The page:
A joint statement issued by the Liberal shadow arts and communications ministers, Paul Fletcher and Senator Sarah Henderson, said Labor’s plan to impose content quotas was “an obvious attempt to add some substance to its distinctly thin national cultural policy”.
The statement is based on the assumption that the quota to be legislated by the end of the year will be 20%, which Burke’s office denied on Sunday, saying the exact percentage will be determined through consultation with the industry over the next six months.
The Liberal’s statement said a 20% quota could adversely affect the level of profitability of streaming services in Australia, and could risk some players pulling out of the Australian market altogether.
The opposition also accused Labor of “sidelining” its communications minister, Michelle Rowland.
“Why does it make sense to have the communications minister making rules for free to air TV and pay TV, and the arts minister making rules for [subscription video on demand] services?” the statement said.
“Why has the communications minister, who is meant to be responsible for screen content policy, agreed to be sidelined by the arts minister?”
The chief executive of Screen Producers Australia, Matthew Deaner, said a 20% quota would protect Australian stories and culture.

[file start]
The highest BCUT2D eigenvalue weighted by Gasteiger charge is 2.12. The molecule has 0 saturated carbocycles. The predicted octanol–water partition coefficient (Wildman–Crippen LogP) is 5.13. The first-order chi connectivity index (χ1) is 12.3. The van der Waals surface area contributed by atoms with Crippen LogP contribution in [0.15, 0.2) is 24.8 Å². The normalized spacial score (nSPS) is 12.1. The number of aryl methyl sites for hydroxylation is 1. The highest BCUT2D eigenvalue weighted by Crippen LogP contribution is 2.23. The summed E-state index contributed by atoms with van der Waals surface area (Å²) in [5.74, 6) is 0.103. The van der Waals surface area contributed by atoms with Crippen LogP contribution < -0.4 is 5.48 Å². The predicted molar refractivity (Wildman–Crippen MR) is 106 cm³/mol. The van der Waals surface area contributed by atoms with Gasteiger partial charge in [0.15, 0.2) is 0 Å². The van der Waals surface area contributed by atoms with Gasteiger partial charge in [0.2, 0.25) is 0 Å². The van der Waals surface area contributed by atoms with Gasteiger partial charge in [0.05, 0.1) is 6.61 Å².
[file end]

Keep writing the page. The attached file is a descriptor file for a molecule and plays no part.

“If done right this will secure our sector, our jobs and Australian stories for the long haul,” he said.
“This will create a better and fairer and more compassionate and understanding nation. It starts and ends with culture – the core of our community and nationhood.”
Protections for arts workers
The body representing the rights of Australian songwriters, composers and publishers, APRA AMCOS, said the injection of $70m to establish Music Australia was “a profound vote of confidence” in Australian music.
“For the first time in the nation’s history, [it will] provide an opportunity for a whole-of-government, cross-portfolio, strategic and long-term relationship with the breadth of the Australian contemporary music industry,” the APRA AMCOS chief executive, Dean Ormston, said in a statement.
Ormston said the establishment of a Centre for Arts and Entertainment Workplaces would address many of the concerns raised in the music industry in recent years over systemic discrimination, bullying, harassment and assault.
Under Revive, the centre will provide advice on issues of pay and work safety; develop codes of conduct for the sector; make government funding conditional on organisations following those codes; set minimum pay standards for performers contracted by the government at events; and implement all 55 recommendations of the Respect@Work report on workplace sexual harassment.
“Recent events have been debilitating, compounding for many decades, were colleagues have not felt seen or supported,” the APRA AMCOS board chair, musician Jenny Morris, said.
“Rebuilding the industry for the better will let us all regain not just our mojo but our self-worth and confidence, and that will lead to even greater creative output.”
The Australian Recording Industry Association chief executive, Annabelle Herd, said the move would “bring new focus and much-needed reform to workplace culture in Australian music”.